Stuart took the crowd on a varied musical journey, ranging from a chunk of material from "Way Out West" to several of his hits ("Tempted" and "Whiskey Ain't Workin'," a hit with Travis Tritt).
"Way Out West' Is Stuart's ode to the west, ranging from a great trucking song, "Whole Lotta Highway (with a Million Miles to Go") to a surf rock instrumental ("Mojave") to moody, sort of psychedelic sounds.
Stuart also turned in several very worthy covers, including Marty Robbins' "El Paso" with his backing trio joining him at the front of the stage and Tom Petty And The Heartbreakers' "Runnin' Down a Dream" with Stuart calling Petty and the Heartbreakers one of the world's greatest country bands.
The coolness even extended to their outfits. As often the case, Stuart was decked out in black leather pants and a long black jacket and shirt, while his backing trio, His Fabulous Superlatives, sported pastel-colored suits.
Stuart has seemingly always surrounded himself with extremely able-bodied musicians. This evening was no exception either. For starters, there was superb animated, proficient, sometimes exuberant guitarist Kenny Vaughan, who wore shades the entire night. He let it rip often with steely lines, perhaps showy in his muscular movements, but not overdoing it musically. Chris Scruggs played electric and upright bass, while Harry Stinson manned the drums. All helped with backing vocals.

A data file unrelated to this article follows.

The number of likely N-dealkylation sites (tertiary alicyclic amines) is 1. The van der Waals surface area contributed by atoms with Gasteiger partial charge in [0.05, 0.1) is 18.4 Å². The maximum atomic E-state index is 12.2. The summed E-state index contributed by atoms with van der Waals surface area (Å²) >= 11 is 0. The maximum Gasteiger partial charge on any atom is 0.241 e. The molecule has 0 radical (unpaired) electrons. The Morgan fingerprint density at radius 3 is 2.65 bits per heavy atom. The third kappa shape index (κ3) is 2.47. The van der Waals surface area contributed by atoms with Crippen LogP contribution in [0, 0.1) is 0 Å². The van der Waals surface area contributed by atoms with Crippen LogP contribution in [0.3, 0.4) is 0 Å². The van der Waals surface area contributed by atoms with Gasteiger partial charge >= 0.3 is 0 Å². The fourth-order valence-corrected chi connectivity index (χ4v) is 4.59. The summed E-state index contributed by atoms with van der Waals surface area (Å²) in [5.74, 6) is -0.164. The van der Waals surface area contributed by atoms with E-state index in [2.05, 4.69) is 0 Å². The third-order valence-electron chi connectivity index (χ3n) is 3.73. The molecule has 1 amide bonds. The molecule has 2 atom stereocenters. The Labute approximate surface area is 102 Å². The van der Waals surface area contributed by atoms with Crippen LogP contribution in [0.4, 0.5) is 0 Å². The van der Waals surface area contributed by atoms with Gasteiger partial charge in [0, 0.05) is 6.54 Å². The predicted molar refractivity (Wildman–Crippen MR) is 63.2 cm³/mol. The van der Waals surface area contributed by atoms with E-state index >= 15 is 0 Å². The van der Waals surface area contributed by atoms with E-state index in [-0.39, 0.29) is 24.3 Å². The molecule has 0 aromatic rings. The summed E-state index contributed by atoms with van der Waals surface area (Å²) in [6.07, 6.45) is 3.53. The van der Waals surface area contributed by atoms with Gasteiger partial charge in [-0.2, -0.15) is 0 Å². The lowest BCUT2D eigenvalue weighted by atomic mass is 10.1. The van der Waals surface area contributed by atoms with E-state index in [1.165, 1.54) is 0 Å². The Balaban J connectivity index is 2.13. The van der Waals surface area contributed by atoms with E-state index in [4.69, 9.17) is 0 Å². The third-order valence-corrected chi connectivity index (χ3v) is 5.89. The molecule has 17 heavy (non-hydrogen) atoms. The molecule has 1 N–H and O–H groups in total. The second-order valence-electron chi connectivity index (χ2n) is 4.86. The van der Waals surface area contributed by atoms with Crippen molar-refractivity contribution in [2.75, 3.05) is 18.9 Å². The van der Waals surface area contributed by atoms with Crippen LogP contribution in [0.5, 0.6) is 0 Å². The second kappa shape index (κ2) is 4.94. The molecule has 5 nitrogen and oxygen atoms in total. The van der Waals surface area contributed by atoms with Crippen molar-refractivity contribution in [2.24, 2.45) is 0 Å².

To underscore the faith that Stuart rightfully placed in his band, he also let each of them have a turn singing lead, and each was up to the task with Vaughan particularly noteworthy on "Country Music Got a Hold On Me."
Stuart himself played acoustic and electric guitars along with tasty doses of mandolin. Stuart capably took a number of leads, while the mando hearkened back to his bluegrass roots with Flatt & Scruggs.
In fact, Stuart mentioned that the first two records he ever bought were those of Flatt & Scruggs and Johnny Cash. He then said that said musicians were the only bands of which he was a member (Cash was also his father-in-law for a time as he was married to Cindy Cash).
Stuart was not afraid to show his local musical memory either, remembering play the long since closed Boston Tea Party with Flatt & Scruggs and seeing Merle Haggard & The Strangers be street performers to see how much money they could make in nearby Harvard Square. He also recalled going from Nova Scotia, Canada to a bluegrass fest in Florida and bumping into Ervin T. Rouse, the author of the classic "Orange Blossom Special," which he proceeded to play solo on mandolin.
Stuart may call his band the Fabulous Superlatives, but that could be said of Stuart himself. He may getting older, but he would never be accused of dialing it in. Marty Stuart remains one cool cat.
For opener, Sean McConnell, the show was a coming home of sorts for the singer/songwriter, who's had his songs recorded by the likes of Brad Paisley and Eli Young Band. McConnell grew up in Boston exurbia before heading to Atlanta and now Nashville.
McConnell, armed with an acoustic guitar only, was not the most uplifting sort musically - something he readily acknowledged when he said he would play one of the two happy songs that he ever wrote. Not even the opener was upbeat.
But that was okay because his material was strong with perspective, including an autobiographical song, filled with legit sentiment and emotion. He provided a contrast with Stuart, but was satisfying on his own terms, and that's a compliment.